Now sitting on the water’s edge at the Chesapeake Bay Maritime Museum in Saint Michaels, Md., the “screw-pile” Hooper Strait Light House is something of a good-natured fraud. It never sat on land during its 75 years of operation as a ship-guiding lighthouse. Then, located 60 miles south in open water at the entrance of the Bay’s Tangier Sound, the structure was a tiny made-man island sitting on iron legs screwed into bedrock beneath the water.
In the 19th century, such screw-pile, open-water lighthouses were designed to be more stable replacements for the “lightships,” or ships converted into floating lighthouses and anchored to mark crucial navigation channels. But these vessels were very vulnerable to storm waves, high winds and ice.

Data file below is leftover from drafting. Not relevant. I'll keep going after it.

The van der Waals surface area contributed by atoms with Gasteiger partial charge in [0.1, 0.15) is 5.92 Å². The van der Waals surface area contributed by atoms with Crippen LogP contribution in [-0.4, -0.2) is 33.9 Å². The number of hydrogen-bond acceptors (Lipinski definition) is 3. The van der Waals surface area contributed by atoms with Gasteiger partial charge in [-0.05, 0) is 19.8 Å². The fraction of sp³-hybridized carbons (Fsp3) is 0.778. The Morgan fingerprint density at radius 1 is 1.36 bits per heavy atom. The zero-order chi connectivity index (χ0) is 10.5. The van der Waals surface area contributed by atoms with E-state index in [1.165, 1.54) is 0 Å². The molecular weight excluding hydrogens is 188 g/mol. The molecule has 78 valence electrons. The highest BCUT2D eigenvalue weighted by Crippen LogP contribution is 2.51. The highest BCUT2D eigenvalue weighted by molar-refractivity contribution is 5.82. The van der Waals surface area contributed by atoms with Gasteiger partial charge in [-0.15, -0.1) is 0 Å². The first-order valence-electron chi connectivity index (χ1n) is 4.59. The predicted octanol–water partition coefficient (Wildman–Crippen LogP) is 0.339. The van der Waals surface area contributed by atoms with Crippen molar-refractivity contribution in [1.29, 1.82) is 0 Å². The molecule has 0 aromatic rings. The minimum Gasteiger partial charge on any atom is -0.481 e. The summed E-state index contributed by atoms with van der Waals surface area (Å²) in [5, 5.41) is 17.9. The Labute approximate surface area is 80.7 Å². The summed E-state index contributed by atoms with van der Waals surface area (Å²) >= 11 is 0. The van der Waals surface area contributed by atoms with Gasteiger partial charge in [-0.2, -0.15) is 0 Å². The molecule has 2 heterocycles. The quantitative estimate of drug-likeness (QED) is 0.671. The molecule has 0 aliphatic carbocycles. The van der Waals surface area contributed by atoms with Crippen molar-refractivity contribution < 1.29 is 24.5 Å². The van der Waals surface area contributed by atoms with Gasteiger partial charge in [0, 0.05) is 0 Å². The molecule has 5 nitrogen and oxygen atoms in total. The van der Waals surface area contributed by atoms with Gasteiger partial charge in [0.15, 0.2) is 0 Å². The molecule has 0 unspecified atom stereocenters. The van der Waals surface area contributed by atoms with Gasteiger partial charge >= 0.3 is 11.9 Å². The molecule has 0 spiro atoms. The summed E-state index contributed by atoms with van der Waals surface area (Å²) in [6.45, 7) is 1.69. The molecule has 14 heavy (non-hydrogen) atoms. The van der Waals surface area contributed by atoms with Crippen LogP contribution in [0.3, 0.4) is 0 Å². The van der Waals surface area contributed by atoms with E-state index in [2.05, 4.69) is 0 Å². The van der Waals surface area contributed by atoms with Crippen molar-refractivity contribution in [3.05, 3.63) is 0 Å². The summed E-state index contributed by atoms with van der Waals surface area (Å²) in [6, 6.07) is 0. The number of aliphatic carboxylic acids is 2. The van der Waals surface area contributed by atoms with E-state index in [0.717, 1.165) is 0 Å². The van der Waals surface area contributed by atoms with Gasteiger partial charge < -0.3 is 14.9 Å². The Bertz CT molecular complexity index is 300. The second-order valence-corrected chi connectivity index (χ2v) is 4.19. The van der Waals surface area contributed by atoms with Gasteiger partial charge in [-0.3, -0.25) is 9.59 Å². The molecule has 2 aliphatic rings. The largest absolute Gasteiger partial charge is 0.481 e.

In the 1960s, the obsolete Hooper Strait Light was being readied for demolition but gained a reprieve as the newly-opened Maritime Museum hauled it back and land and restored it as a classic example of an earlier era of Chesapeake nautical life.
The Light, and the equally historic oyster-dredging skipjack H.M. Krentz moored alongside it, create a great yesteryear sepia photo that would not have been the same had it been taken in color. The world of Chesapeake Bay history just seems particularly well attuned to sepia.